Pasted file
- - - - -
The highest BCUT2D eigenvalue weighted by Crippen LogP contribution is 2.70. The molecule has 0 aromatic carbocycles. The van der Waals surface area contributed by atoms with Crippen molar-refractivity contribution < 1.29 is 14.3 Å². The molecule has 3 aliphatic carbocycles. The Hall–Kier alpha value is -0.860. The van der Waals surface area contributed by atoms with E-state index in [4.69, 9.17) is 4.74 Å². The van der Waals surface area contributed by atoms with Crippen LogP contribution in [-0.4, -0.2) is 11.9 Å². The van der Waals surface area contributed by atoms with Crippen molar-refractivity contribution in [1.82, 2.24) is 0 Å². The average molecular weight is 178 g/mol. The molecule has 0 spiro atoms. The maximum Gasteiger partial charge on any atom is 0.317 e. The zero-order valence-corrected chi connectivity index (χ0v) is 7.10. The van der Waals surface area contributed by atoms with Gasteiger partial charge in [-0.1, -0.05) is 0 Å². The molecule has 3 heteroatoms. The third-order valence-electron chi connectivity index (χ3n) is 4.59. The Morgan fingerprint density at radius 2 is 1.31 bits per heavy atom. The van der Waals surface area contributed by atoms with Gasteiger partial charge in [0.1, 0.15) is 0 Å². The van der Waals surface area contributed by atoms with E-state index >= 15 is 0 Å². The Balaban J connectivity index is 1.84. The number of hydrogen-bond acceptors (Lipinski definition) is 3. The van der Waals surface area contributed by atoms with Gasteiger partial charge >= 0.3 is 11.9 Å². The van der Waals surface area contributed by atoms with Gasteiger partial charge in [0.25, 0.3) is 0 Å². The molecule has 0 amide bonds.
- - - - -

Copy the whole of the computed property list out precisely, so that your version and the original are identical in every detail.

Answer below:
The highest BCUT2D eigenvalue weighted by Crippen LogP contribution is 2.70. The molecule has 0 aromatic carbocycles. The van der Waals surface area contributed by atoms with Crippen molar-refractivity contribution < 1.29 is 14.3 Å². The molecule has 3 aliphatic carbocycles. The Hall–Kier alpha value is -0.860. The van der Waals surface area contributed by atoms with E-state index in [4.69, 9.17) is 4.74 Å². The van der Waals surface area contributed by atoms with Crippen LogP contribution in [-0.4, -0.2) is 11.9 Å². The van der Waals surface area contributed by atoms with Crippen molar-refractivity contribution in [1.82, 2.24) is 0 Å². The average molecular weight is 178 g/mol. The molecule has 0 spiro atoms. The maximum Gasteiger partial charge on any atom is 0.317 e. The zero-order valence-corrected chi connectivity index (χ0v) is 7.10. The van der Waals surface area contributed by atoms with Gasteiger partial charge in [-0.1, -0.05) is 0 Å². The molecule has 3 heteroatoms. The third-order valence-electron chi connectivity index (χ3n) is 4.59. The Morgan fingerprint density at radius 2 is 1.31 bits per heavy atom. The van der Waals surface area contributed by atoms with Gasteiger partial charge in [0.1, 0.15) is 0 Å². The van der Waals surface area contributed by atoms with E-state index >= 15 is 0 Å². The Balaban J connectivity index is 1.84. The number of hydrogen-bond acceptors (Lipinski definition) is 3. The van der Waals surface area contributed by atoms with Gasteiger partial charge >= 0.3 is 11.9 Å². The van der Waals surface area contributed by atoms with Gasteiger partial charge in [0.25, 0.3) is 0 Å². The molecule has 0 amide bonds.